'Speechless,' fall's best new network show, proves inclusivity can be hilarious

'Speechless,' fall's best new network show, proves inclusivity can be hilarious

There's a fairly common understanding in the comedy world that "political correctness" — or the simple act of taking care to not actively insult marginalized groups or people — is killing comedy. The argument seems to be that "PC culture" is out of control, censoring any kind of joke at someone else's expense, and thus it must be done away with entirely.

Of course, that argument is hogwash. If comedy as a form relies on punching down, of making fun of the easiest possible targets, it's not a very strong form. But one new comedy this fall recognizes that marginalized groups are incredibly funny — and punching down isn't the only way to get a laugh. That show is ABC's Speechless.

Speechless' central family, the DiMeos, are a twist on your average American clan. Mom Maya (Minnie Driver) is British; son Ray (Mason Cook) is more of an adult than either of his parents; and son J.J. (Micah Fowler) has cerebral palsy and is the titular "speechless" character.

But, one day in the DiMeos' life, things change. Maya, who exerts most of her energy taking care of J.J. or raging at those who would seek to encumber him, finds the perfect situation for her son. She moves her family to a new house in a new, ritzier school district, where J.J. can move out of special ed classes and have an aide who will speak for him.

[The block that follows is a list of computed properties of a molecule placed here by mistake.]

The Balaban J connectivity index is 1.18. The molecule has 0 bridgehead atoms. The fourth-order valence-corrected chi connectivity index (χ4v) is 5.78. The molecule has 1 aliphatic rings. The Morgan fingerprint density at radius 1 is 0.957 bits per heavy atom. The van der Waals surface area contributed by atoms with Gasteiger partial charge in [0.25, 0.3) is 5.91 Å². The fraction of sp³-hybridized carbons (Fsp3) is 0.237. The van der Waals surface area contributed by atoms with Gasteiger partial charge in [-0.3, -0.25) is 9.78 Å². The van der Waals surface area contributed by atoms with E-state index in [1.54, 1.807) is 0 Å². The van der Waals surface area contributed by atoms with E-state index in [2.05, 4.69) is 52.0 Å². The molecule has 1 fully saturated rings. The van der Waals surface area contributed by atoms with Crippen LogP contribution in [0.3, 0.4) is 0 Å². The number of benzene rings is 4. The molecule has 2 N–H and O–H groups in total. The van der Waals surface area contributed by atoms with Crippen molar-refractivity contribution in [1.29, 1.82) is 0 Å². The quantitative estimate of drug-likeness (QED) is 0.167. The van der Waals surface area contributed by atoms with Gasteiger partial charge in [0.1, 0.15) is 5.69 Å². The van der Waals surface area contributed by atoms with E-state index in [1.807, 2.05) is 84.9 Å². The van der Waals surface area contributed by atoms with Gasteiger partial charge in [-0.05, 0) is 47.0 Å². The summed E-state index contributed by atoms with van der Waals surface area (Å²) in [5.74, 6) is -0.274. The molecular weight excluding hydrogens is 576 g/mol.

The pilot episode, which aired Sept. 21, did a remarkably efficient job of setting up the DiMeo family dynamics — dad Jimmy (John Ross Bowie) is the chill counterpart to Maya's hard-charging self, while the kids, Ray, J.J. and Dylan (Kyla Kennedy) each have specific personality traits that flesh them out beyond their stereotypical roles.

Fowler is particularly great as J.J., playing the boy as mischievous and ingenious in equal measure. Speechless pokes fun at the idea of this new, socially progressive school fawning over J.J. because of his disability (before they even meet him, teachers and students want J.J. to be student body president). J.J., to the show and Fowler's credit, calls that for the bullshit it is.

Speechless knows what kind of show the average viewer will think it is — inclusive, sensitive and, yes, "politically correct" — but it's far cleverer than that. Creator Scott Silveri and his team subvert the expected at every turn, making Speechless, at least in its premiere, easily the funniest show of the fall.

Is it a perfect pilot? No. There's an odd moment where Maya argues with J.J.'s new aide, Kenneth (Cedric Yarbrough) after he uses the word "cripple." Kenneth's counterargument is that, as a black man, he's seen a lot of discrimination, and he won't be talked down to about it. It's the one time in the episode that Maya backs down, and it doesn't feel earned. Facing prejudice is not an excuse for contributing to prejudice, and Speechless doesn't do much to argue against that line of thinking.

It's redeeming, however, to see Kenneth bond with J.J. and become his voice. That's the best thing about Speechless, really: It recognizes that no matter our lot in life, we're all just people trying to do our best and laugh along the way.

Speechless airs its second episode Wednesday at 8:30 p.m. Eastern. The premiere is available to watch on Hulu and on ABC's website.